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    In my experience, it depends on the drill bit quality, precision needed, or the job at hand whether its worth to sharpen. I consider any bit smaller than 5/16" as consumable and replace as needed. Quality wise I buy at whatever level dictated by the job at hand. Larger than 5/16" I have a high quality index set that can be sharpened a number of times, if needed. But have only sharpened the 3/8" bit twice. FWIW: the life of any drill bit depends on how you use it and selecting the right bit material for the job.
    Usually the quality of the drill bit will determine that. While hardening varies, on most cheap bits that hardening can be worn through during its use and definitely via sharpening.
     
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  10. sarangan

    sarangan Pattern Altitude

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    I have one of these, and they do work. But I have found that the sharpened drill bits don't last nearly as long as the new ones, probably because of the lack of coatings. Eventully, I ditched all my drill bits and bought new ones.
     
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  11. Dan Thomas

    Dan Thomas Final Approach

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    Buying drill bits can be hazardous. There are so many levels of quality out there, and good stuff is expensive.

    There are at least five bit materials: Carbon steel, the cheapest stuff. High-speed steel, which has more carbon and other alloying metals in it. Cobalt steel, which is HSS with cobalt added for hot hardness. There are the TiN-coated bits, the yellow ones, plated with titanium carbonitride. That's a hard coating that makes the cutting easier and acts as a friction-reducer. Sharpening that bit removes the TiN from the cutting edge. And then there are the solid carbide bits, much more money, but can cut under high heat. They also chip easily, and if you use coolant you have to flood them or leave them dry. Anything in between causes thermal shocks that crack and fail the bit.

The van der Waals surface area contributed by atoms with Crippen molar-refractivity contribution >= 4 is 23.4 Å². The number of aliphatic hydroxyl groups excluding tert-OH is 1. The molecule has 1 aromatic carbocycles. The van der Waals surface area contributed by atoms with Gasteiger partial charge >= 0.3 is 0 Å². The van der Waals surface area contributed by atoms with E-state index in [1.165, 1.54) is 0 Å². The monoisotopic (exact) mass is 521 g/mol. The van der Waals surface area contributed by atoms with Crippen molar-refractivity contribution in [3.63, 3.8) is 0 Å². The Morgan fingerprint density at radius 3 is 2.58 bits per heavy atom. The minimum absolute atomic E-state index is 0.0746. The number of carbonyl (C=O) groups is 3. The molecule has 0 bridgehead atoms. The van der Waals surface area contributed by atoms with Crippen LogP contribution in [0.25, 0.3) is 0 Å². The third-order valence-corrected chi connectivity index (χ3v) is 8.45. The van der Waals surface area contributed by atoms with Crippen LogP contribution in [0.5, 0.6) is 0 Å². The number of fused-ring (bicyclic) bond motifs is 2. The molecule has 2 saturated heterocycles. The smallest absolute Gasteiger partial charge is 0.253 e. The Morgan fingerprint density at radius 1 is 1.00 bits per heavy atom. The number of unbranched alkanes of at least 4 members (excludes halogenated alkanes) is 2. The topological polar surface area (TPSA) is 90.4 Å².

I sharpen my bits by hand, even some tiny ones, but if you don't get both flutes right at the same angle, and the chisel edge right exactly in the center, it will drill an oversize hole. Too much rake leaves the cutting edge too thin and it overheats. Too little and the heel drags.

    Never used a Drill Doctor. Had a chance to buy one real cheap many years ago, and should have. I have sharpened, by hand, bits from #40 (not much success most of the time) up to 1-1/2" or so. Big ones are easy.

    Lots of stuff on the internet as to how to do it. Stuff like this:

    upload_2022-5-28_11-48-12.jpeg

    Thinning the web, if done right, will make a bit drill like mad and will generate a lot less heat. he idea is to shorten the length of the chisel edge.

    upload_2022-5-28_11-50-2.jpeg

    Or:

    upload_2022-5-28_11-51-20.jpeg

    I have also re-heat-treated bits that have been overtemped. Sharpen them first, then heat the end to a dull red and quench it in water or oil. Clean off all the oxide, then heat very gently until a straw-colored oxide appears, and let it cool. Then give it a final sharpening. Big expensive bits are worth this. Not the average smaller cheap hardware-store stuff.